Mass hysteria or witchcraft?
Publish Date: Mar 18, 2013
Mass hysteria or witchcraft?
A student of Kitebi Primary School, who suffered from what experts describe as hysteria, is helped by parents and students.
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By Stephen Ssenkaaba

It started as a joke; one girl collapsed and started making funny noises. Many thought she was faking it, but Eunice only got worse. As the school authorities planned to isolate her for further medical examination, a host of other students started acting in the same way.

They were later found to be victims of hysteria, a relatively common convulsive attack that often leaves people behaving like they are possessed.

What is mass hysteria?

Hysteria is a serious condition. According to Ann Tweheyo, a counselling psychologist from the Ugandan Christian University Mukono, it is a psychological disorder, characterised by trauma and extreme emotional anxiety.

“It presents through excessive negative and sometimes positive emotions — it could be too much fear, love, or frustration that people fail to handle. It is common among adolescents and often leads to panic attacks when individuals fail to handle these excessive emotions.”

Who is prone?

Sometimes hysteria affects large numbers of people- this is especially in schools. This is called mass hysteria.

Mass hysteria keeps afflicting schools. Last month, for instance, a hysteria case happened in Butyomuddo Memorial Primary School, Gomba.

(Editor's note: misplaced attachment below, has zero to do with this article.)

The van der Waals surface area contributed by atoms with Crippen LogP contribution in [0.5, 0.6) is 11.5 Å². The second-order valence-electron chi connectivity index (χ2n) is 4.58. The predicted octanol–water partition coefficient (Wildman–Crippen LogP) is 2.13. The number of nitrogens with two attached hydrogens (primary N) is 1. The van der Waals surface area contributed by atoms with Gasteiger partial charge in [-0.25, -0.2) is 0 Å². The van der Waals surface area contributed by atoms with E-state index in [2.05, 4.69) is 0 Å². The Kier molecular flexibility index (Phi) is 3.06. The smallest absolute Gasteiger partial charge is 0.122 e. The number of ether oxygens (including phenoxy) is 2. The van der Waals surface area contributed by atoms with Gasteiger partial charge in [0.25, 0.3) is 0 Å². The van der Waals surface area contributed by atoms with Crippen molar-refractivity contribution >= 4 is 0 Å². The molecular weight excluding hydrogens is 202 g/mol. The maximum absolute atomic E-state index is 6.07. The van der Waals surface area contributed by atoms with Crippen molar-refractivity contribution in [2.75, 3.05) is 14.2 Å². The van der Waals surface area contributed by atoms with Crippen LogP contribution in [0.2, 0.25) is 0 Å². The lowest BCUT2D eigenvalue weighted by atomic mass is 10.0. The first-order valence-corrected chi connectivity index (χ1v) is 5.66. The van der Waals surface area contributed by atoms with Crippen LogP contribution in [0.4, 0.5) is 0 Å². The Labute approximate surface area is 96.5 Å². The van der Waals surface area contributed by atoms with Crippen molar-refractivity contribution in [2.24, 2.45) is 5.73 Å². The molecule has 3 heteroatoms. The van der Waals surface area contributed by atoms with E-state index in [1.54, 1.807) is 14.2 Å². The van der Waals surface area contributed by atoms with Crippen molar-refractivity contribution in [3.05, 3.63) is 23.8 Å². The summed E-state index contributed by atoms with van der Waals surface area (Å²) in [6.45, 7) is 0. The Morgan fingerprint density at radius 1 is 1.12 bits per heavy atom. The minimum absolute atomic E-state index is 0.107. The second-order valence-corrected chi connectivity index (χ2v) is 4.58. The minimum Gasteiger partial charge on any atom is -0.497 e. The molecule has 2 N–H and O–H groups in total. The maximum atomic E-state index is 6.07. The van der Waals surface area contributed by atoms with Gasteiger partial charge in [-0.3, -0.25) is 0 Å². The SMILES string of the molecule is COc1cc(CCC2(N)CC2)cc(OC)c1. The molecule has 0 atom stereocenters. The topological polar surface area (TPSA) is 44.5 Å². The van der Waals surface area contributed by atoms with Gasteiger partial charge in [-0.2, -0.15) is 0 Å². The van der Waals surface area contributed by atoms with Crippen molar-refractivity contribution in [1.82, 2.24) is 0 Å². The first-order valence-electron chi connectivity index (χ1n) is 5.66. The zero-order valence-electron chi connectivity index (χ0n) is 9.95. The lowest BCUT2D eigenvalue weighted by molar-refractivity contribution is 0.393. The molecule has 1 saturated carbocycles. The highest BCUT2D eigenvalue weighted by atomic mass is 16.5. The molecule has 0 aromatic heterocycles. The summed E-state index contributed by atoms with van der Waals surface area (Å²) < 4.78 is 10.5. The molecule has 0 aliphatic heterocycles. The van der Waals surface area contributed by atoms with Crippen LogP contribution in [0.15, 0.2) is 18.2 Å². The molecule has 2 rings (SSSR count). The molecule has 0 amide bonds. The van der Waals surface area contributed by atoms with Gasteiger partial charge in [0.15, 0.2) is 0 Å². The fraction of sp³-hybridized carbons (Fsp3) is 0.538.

Two students started shouting and rolling on the floor before their parents were called in. Not even the intervention of religious leaders could calm the students down.

Confused parents and some villagers blamed this condition on ‘witchcraft’. In March 2011, 100 pupils from a well-established government-aided primary school in Lubaga division tried to kill their teacher after reportedly becoming hysterical and acting as if they were possessed by evil spirits.

It took the intervention of the Police, parents and school authorities to handle the situation. Several other schools have reported hysteria cases among students. It is usually a stressful time for all concerned.

Terrible signs

In schools, hysteria usually happens when a student or a group of students suddenly start convulsing, while making strange loud noises. If not restrained, these students often run around, sometimes undressing and fighting whoever gets into their way.


Tweheyo says among adolescents, hysteria comes when they see a person they love too much or when they remember a traumatic experience — an abuse or anything like that.

These seizures sometimes occur during normal term time and in some cases during tense moments, especially at exam periods. In extreme cases, the affected students become violent and messy. In many cases, they cannot easily be tamed.

Is it really witchcraft?

Some people have associated hysteria with demonic attacks and witchcraft. But Dr. Margaret Mungherera, an experienced consultant psychiatrist from Mulago Hospital, says mass hysteria is not linked to witchcraft. It is a psychological condition, she says, that usually stems from unresolved issues of an individual.